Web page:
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Open House

Open House

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Published by Bernhard Blauel

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Published by: Bernhard Blauel on Jun 08, 2011
Copyright:Attribution Non-commercial


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Open house
HOUSE STYLE: A modernised, early Victorian house is one of many open to the public this weekendAlexandra Campbell
Saturday, 14 September 1996
When the architect Bernhard Blauel and his wife, Mina, werelooking for a family home in 1992, they had to anticipate theirneeds for several years ahead. Would the house be suitable fora new baby? What if they wanted to rent out a room, or theirtoddlers grew into teenagers who needed their own territory?Would they be able to accommodate an ailing parent? What if they decided to run their business from home and the businessthen outgrew the home?The solution, if you can afford it, is to buy a five-bedroomhouse in a desirable area with a granny flat and at least twoentrances. Such houses usually have a pounds 500,000 price-tag, so Blauel designed a completely flexible home within theframe of a derelict Victorian terraced house that cost only athird of the price.Currently, it is a three-bedroom house with a ground-floorliving-room that is open-plan to the kitchen, plus a large one-room extension that houses his office. If the office outgrowsthe home, it could become a stunning extra living room, but ithas been designed to divide easily into another two bedroomsand a bathroom or a separate one-bedroom flat for ateenager, nanny, grandparent or tenant. And because thewhole house was renovated with a steel frame, rather thanrebuilt with the standard method of load-bearing walls, tearingdown a wall or putting one up should be little more troublethan replanning a room. The living room could easily be turnedinto two rooms, and the kitchen could be open-plan to the hallrather than the main room. The plumbing and services, too,have been laid out with the aim of making access and re-routing a simple job.As an architect, Blauel first considered building from scratch,but finding a plot in London - or any other big town - is almostimpossible. And big warehouse conversions don't necessarilymake ideal family homes. That left the standard terracedhouse, whose two-on-two room layout and long, thin shape isfamiliar to every city-dweller.The Blauels found a rundown, flat-fronted, early Victoriancottage with a small backyard, conveniently located for theCity and the West End in Kennington, for pounds 69,000. Then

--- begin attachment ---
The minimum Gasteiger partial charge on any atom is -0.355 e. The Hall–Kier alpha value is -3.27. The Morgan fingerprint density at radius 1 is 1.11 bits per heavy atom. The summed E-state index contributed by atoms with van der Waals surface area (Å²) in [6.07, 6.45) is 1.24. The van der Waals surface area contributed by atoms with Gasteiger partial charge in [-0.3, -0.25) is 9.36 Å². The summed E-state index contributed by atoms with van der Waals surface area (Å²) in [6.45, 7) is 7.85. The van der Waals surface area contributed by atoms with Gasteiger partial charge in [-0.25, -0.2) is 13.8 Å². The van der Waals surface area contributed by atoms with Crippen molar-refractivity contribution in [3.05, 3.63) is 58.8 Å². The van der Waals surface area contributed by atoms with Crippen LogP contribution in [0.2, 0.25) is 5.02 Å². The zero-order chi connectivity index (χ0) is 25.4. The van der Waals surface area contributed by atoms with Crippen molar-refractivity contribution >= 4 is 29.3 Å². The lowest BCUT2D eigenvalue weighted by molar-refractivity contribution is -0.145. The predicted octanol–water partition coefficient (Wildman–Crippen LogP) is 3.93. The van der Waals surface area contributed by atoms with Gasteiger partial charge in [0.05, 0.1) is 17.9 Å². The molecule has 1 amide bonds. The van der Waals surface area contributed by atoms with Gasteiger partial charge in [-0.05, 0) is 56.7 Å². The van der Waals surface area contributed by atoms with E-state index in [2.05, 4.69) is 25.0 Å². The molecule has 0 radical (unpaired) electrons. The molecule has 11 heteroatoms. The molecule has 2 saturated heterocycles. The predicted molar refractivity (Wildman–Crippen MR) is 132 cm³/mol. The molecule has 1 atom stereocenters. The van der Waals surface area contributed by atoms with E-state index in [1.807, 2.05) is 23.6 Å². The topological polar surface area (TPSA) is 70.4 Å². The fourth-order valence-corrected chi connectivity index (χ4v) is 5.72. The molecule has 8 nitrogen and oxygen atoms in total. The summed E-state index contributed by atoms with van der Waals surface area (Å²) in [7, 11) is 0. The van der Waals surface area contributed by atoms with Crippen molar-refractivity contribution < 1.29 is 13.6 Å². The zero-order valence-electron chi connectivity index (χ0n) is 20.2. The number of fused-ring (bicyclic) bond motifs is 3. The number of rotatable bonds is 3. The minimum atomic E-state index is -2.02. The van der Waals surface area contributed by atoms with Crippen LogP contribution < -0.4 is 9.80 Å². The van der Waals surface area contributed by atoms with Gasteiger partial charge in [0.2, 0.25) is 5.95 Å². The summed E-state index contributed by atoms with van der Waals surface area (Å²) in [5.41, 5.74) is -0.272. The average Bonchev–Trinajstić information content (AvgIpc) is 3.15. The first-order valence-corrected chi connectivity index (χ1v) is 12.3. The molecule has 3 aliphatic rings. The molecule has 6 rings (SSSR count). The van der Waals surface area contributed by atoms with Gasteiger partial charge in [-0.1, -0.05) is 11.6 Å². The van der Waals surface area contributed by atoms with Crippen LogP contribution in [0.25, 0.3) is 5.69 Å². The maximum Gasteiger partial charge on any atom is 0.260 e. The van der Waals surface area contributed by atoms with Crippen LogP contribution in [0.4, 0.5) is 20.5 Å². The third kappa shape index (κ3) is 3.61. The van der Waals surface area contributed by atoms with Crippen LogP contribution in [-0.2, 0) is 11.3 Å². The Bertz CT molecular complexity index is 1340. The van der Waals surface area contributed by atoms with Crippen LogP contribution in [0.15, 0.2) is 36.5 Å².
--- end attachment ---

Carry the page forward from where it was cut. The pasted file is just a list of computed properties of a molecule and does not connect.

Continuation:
Blauel designed a layout that could absorb the typical changesof family life over several decades, setting himself a budgetthat guaranteed their money back if they wanted to sell.The Blauels faced the extra challenge of strict conservationguidelines, which limited what they could do. But Bernardspecialises in modern additions, or conversions for periodbuildings, that are sympathetic to the ideal, without actuallycopying the period style. "I worked with English Heritagethroughout the project, and they have told me that this is agood example of a period home evolving to meet the needs of contemporary life," he says. And although the interior looks hi-tech, with steel-mesh walls and open fireplaces, an owner withmore conventional tastes could easily replace them withbrickwork, and add mantelpieces and other period detail.All the walls had collapsed behind pebbledash render, and theinterior had to be gutted. "At one point," says Mina, "we haddemolished so much that the building society wouldn't give usenough money to go on to the next stage, because the actualvalue of the site was less than the sum of money we neededto borrow." This is, apparently, a common Catch-22. Buildingsocieties lend money according to the value of the house and,if you are doing a conversion, lend it in stages on theassumption that each phase adds value. Demolition doesn'talways come into that equation, and the Blauels, like manyother private renovators, had to finance the next stepprivately.To extend the cottage, they had to work within strict planningguidelines. They could add no more than 10 per cent of thetotal floor space, and the boundary walls were not to be raisedabove 8ft. The new extension runs across the back wall of theyard, linked to the original L-shape and creating a house thatgoes round three sides of a small patio. The Blauels sunk thefloor of the extension a few feet into the ground to give theroom a good ceiling height. Although they couldn't create newwindows, an opaque white glass and zinc roof give it both lightand privacy, while on the patio side, the "wall" is effectivelyone big window in sheet glass, so it has the airy feel of aconservatory. There are now five people working there.Even fans of terraced houses admit that light is a problem, asthe buildings are so long and thin. Blauel has created a housewhere light floods in from every angle by having a light-well inthe roof over the staircase, and another double-glazed,strengthened window, instead of the old back wall, facing onto the patio.

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